Long ago (1988) I moved to Berkeley and started sending a monthly "newsletter" to my Boston friends. When I returned to Boston (1993), I continued the tradition for about five more years (or until I had kids). Looking back, I realize that I was actually blogging. Each newsletter contained anywhere from a few to several blog posts. Having been silent for the past decade or so, I've decided to resume these activities. Don't expect anything profound -- I tend to focus on what I find entertaining or amusing and perhaps sometimes informative. We shall see!

Thursday, July 2, 2015

Back in Edmonton: Japan versus England

It was a beautiful day in Edmonton as Japan and England met in the second semifinal match. Many of the Canadian fans had purchased tickets to this game, hoping it would be a Canadian match on Canada Day (the Canadian Fourth of July Equivalent, celebrated on the first of July). But, England squelched that plan, so it was an interesting crowd - a lot of Canadian jerseys, a lot of American jerseys, and many, many fewer English and Japanese jerseys (I wore my Boston Breakers Sameshima jersey). As the people behind me were overhead to say, "No one really cares who wins; they're just here to watch soccer." I was cheering for Japan, because I would like to see another USA / Japan final, with a different outcome than we saw in 2011.

The crowd was a bit larger than I expected (31,000). We only got 19,000 for the USA round of 16 game in Edmonton.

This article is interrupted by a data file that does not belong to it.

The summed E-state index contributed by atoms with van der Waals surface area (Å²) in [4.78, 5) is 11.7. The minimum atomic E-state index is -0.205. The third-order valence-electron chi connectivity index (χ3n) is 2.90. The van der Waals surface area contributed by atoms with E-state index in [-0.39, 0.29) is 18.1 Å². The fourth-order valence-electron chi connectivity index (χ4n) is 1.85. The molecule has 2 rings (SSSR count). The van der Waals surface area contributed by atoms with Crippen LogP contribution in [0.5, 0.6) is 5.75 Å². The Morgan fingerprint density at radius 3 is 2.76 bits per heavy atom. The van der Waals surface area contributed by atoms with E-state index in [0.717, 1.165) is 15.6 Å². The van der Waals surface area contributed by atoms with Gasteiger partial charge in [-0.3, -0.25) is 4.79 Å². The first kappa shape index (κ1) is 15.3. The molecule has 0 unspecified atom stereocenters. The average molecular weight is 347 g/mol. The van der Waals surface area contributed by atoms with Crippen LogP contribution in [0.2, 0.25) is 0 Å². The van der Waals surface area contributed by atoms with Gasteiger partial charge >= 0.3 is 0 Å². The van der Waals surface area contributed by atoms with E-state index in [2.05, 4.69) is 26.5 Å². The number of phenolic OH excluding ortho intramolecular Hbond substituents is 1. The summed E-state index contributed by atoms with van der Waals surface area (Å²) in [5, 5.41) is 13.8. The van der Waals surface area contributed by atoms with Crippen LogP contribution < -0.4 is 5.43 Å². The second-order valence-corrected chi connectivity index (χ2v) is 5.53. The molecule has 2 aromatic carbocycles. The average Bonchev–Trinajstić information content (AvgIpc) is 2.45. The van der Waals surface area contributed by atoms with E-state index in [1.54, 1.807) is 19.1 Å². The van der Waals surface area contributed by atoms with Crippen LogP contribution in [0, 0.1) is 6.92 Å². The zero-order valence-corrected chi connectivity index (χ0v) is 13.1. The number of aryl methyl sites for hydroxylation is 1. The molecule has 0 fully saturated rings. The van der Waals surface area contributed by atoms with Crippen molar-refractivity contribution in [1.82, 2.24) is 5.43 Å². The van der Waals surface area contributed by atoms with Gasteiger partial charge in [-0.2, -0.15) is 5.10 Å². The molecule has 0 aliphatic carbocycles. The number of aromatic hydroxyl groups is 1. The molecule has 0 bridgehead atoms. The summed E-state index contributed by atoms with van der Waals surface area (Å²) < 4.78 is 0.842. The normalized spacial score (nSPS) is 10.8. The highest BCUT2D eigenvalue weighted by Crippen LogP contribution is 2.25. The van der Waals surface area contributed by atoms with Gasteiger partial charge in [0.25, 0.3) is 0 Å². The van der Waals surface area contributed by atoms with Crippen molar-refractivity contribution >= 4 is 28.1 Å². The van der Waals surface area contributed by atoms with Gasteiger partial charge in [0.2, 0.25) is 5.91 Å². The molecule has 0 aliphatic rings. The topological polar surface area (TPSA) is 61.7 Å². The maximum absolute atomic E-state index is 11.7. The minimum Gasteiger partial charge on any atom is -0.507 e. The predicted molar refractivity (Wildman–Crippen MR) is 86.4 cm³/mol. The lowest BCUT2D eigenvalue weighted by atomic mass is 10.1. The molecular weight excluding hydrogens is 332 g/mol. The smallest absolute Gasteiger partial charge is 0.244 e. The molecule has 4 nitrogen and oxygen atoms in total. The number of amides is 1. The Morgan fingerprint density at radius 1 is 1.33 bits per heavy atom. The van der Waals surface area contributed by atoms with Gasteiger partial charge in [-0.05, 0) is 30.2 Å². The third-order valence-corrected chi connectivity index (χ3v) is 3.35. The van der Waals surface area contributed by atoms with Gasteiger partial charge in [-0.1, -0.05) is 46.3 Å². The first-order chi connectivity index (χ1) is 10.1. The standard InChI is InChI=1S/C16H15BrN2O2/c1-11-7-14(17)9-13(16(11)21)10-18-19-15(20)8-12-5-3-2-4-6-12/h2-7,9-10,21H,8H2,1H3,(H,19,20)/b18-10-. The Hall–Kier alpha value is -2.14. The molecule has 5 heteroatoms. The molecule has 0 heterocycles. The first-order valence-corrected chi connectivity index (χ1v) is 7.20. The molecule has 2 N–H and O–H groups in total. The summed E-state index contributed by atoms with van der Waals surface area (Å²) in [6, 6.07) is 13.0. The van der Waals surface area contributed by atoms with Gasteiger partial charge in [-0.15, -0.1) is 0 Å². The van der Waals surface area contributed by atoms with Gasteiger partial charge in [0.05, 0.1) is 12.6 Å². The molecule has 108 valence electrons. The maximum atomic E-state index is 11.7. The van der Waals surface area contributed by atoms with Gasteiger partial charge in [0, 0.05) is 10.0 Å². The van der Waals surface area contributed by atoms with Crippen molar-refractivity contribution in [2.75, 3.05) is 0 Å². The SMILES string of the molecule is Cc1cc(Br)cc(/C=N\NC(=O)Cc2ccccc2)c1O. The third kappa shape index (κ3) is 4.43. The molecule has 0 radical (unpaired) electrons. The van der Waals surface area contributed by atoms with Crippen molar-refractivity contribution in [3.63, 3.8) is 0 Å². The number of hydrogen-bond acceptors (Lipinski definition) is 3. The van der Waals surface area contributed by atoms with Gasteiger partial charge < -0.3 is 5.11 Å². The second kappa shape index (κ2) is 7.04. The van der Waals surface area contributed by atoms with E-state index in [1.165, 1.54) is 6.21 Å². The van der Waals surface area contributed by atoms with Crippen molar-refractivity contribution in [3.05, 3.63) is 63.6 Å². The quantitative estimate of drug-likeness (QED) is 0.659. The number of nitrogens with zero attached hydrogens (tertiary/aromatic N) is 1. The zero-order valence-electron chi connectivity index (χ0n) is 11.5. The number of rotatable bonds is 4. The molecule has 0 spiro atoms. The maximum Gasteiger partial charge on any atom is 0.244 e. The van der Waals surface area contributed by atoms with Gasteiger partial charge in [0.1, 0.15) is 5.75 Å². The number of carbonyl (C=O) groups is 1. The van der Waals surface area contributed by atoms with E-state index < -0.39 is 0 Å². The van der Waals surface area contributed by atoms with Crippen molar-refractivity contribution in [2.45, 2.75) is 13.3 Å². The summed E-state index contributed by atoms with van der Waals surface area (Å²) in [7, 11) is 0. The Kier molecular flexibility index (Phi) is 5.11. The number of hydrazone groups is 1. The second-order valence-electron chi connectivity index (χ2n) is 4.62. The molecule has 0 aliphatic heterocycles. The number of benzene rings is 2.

And our seats were quite nice.

Japan got off to a bit of a rough start -- they weren't connecting cleanly on their passes as we've come to expect from them. England, on the other hand, got a decent chance on their opening possession -- a rocket launched just left of the goal. Japan collected themselves somewhat, but I was shocked to see how different the 2015 Japan team was from 2011. In 2011, Japan connected passes like a pinball machine; amassing some ridiculously high pass completion rate. Today, they were missing passes, sending balls into wastelands of space, and simply not looking like Japan. And England was loving it! England seemed to have the speed advantage on both offense and defense. But they too struggled to put together a significant attack.

Then the game started feeling eerily familiar -- in the 31st minute Japan's Ariyoshi was fouled -- the referee called it in the box, awarding Japan a PK. And like last night's foul on the Americans, instant replay showed that the foul was just outside the box. Oops. Japan's captain, Miyama, struck net. Japan 1-0.

And again, eerily similar to the Germany USA match, less than ten minutes later, England's Houghton also drew a foul; Fara Williams nailed it, and we were back to a tie game (which seemed more apppropriate given the tenor of the game). The teams went into halftime at 1-1.

Only somewhat reminiscent of the previous evening's match, second half play continued with Japan dominating the possession game, but England dominating the attacking game. And still, this was not the Japan of yesteryear. The final ten minutes saw subs coming in, play becoming frantic, and when the clock reached 90, and the 4th official showed three minutes of extra time, most of us were anticipating another thirty minutes of soccer.

But then -- heartbreak for England. Japan raced towards goal and sent a low cross into the box; while trying to clear the ball, England's Laura Bassett knocked the ball into her own goal. Some of the crowd went wild, but most of us groaned, "No!" This was not how this game should have ended. England's losing the game seemed not quite right, but losing in that particular fashion was simply devastating. If ever I wanted a "do-over" this was it.

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